Brody said several factors prompted him to retire, including pride in building a substantial and enduring business; his age and 40 years of working in finance; and the desire to do more charity work.
Brody and Brosens founded Taconic in 1999 out of Goldman Sachs. Brody had spent 20 years at the bank where he co‐headed the Goldman's long-term principal investing business and was a general partner and member of the management committee, according to a Taconic biography.
Brosens, now 56, also spent 15 years at Goldman Sachs before forming the hedge fund firm.
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The flagship Taconic Opportunity Fund is up approximately 13 percent year to date through October, according to a person familiar with the situation.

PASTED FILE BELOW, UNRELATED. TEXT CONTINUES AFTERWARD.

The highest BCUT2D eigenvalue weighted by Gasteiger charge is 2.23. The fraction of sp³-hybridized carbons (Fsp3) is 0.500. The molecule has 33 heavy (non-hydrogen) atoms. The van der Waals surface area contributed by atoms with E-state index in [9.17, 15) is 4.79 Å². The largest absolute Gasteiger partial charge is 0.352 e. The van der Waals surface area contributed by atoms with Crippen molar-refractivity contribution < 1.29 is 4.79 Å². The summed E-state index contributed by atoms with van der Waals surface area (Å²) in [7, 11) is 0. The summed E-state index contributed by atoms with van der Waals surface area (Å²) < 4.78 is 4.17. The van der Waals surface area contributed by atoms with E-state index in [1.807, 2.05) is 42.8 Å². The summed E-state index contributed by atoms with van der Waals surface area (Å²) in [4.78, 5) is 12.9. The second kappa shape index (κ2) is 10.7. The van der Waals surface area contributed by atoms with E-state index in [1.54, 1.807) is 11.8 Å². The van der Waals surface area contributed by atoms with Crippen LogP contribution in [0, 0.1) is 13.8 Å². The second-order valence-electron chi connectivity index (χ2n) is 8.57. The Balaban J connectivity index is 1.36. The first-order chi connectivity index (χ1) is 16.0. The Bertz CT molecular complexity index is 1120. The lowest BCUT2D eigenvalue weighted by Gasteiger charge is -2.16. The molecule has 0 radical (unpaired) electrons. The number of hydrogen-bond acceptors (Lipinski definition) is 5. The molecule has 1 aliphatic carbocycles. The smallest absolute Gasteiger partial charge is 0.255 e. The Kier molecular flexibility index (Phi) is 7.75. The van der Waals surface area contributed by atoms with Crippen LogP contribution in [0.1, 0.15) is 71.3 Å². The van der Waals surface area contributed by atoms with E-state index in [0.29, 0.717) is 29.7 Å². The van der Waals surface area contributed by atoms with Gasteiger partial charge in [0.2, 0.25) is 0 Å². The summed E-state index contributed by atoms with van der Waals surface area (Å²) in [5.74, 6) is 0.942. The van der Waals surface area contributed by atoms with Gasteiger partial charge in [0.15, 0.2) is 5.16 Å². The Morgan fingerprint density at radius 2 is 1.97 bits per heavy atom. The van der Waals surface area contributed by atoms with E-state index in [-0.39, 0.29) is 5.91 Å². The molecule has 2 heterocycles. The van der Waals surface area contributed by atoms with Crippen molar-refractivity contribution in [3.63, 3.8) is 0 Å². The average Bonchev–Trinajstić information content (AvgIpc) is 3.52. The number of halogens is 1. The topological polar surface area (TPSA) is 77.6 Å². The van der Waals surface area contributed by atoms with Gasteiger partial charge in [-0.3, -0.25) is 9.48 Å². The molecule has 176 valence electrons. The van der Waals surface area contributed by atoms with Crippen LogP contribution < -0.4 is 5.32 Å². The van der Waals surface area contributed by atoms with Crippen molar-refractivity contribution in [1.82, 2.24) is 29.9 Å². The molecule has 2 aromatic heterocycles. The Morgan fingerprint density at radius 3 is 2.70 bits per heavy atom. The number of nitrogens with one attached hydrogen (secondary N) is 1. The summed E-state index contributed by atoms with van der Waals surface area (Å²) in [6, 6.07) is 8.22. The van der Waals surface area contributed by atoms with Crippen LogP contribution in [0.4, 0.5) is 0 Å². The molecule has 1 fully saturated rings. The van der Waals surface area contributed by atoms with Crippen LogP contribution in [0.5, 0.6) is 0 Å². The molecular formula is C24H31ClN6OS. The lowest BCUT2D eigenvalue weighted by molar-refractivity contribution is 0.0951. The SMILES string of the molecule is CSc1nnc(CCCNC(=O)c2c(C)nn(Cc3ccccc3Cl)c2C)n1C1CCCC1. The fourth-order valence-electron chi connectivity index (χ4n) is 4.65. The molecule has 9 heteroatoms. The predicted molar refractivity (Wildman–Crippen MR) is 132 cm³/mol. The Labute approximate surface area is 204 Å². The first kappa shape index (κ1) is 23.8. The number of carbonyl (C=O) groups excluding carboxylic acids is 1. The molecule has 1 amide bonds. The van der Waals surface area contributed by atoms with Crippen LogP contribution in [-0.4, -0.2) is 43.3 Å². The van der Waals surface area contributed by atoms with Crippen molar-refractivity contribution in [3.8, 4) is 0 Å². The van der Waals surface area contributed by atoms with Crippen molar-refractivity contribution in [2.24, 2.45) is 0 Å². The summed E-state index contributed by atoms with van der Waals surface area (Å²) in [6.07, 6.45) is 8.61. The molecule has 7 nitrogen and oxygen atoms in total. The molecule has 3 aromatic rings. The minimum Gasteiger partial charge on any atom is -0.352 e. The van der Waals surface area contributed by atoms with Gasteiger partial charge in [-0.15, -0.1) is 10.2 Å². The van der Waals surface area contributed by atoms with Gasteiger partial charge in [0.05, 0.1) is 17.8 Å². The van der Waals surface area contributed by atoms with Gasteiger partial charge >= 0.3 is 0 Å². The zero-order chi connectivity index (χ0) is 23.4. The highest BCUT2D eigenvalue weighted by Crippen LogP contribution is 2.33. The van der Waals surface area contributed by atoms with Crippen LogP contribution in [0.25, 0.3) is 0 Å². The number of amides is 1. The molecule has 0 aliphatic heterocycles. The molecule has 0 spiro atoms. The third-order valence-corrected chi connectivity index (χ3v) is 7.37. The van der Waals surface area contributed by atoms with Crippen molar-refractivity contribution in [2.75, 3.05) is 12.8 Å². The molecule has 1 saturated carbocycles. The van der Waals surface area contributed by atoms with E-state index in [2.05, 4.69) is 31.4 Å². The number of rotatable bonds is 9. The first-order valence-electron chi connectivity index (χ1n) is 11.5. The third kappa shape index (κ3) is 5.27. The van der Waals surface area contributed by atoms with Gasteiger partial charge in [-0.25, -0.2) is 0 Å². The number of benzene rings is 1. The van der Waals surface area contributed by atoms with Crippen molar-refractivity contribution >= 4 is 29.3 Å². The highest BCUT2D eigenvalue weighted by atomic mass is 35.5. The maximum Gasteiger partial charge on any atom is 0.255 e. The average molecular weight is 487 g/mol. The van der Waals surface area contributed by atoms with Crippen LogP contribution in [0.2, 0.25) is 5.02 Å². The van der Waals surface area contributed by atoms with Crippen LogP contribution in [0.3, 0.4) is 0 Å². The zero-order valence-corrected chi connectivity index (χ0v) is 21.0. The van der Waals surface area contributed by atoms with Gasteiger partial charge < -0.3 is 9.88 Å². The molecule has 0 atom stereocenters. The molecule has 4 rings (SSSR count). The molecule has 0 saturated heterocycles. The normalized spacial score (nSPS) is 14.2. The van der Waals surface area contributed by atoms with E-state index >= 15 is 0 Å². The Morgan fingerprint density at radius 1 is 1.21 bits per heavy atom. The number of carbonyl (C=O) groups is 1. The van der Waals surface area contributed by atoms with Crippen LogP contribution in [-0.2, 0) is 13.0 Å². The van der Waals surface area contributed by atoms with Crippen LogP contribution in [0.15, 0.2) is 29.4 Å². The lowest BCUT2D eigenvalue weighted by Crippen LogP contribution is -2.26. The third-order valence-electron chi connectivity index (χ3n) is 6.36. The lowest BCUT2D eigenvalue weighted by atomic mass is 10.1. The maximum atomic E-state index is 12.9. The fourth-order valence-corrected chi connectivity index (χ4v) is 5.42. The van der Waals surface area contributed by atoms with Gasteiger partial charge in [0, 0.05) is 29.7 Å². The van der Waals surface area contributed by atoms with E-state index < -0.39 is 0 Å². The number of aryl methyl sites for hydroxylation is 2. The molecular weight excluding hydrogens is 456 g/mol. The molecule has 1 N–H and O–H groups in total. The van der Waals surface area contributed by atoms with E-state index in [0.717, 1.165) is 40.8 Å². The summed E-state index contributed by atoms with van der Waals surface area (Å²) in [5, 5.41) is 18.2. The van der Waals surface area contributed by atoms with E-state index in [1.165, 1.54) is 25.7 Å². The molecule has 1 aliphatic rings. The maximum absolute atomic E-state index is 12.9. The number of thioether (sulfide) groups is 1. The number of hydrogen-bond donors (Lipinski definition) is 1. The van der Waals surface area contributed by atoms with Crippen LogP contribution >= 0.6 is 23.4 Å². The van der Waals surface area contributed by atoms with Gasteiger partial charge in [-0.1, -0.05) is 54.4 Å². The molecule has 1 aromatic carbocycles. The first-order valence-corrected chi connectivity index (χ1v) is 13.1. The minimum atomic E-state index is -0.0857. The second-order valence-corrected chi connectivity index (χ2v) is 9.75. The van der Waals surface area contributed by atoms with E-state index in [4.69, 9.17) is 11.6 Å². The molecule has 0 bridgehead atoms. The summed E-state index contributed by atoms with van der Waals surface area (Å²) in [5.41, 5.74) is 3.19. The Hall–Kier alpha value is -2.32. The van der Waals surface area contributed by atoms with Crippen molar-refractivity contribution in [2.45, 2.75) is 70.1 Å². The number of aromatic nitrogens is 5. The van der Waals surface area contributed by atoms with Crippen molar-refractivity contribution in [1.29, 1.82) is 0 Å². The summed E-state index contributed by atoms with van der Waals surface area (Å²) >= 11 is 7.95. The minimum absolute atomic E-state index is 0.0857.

Brody's retirement doesn't trigger any so-called key man clause, which would allow investors to redeem their money early because a critical team member departed.
"Frank and I have planned for this transition over a considerable period of time, keeping your interests paramount in the process. We are confident that the current strength of the Taconic organization makes this an ideal time to begin this transition," Brody wrote. "Taconic is well positioned with respect to both our investment team and our business function. Our recent performance results have been strong and we are confident about the investment opportunity set available to us in the years to come."
News of Brody's retirement was first reported by The Wall Street Journal.
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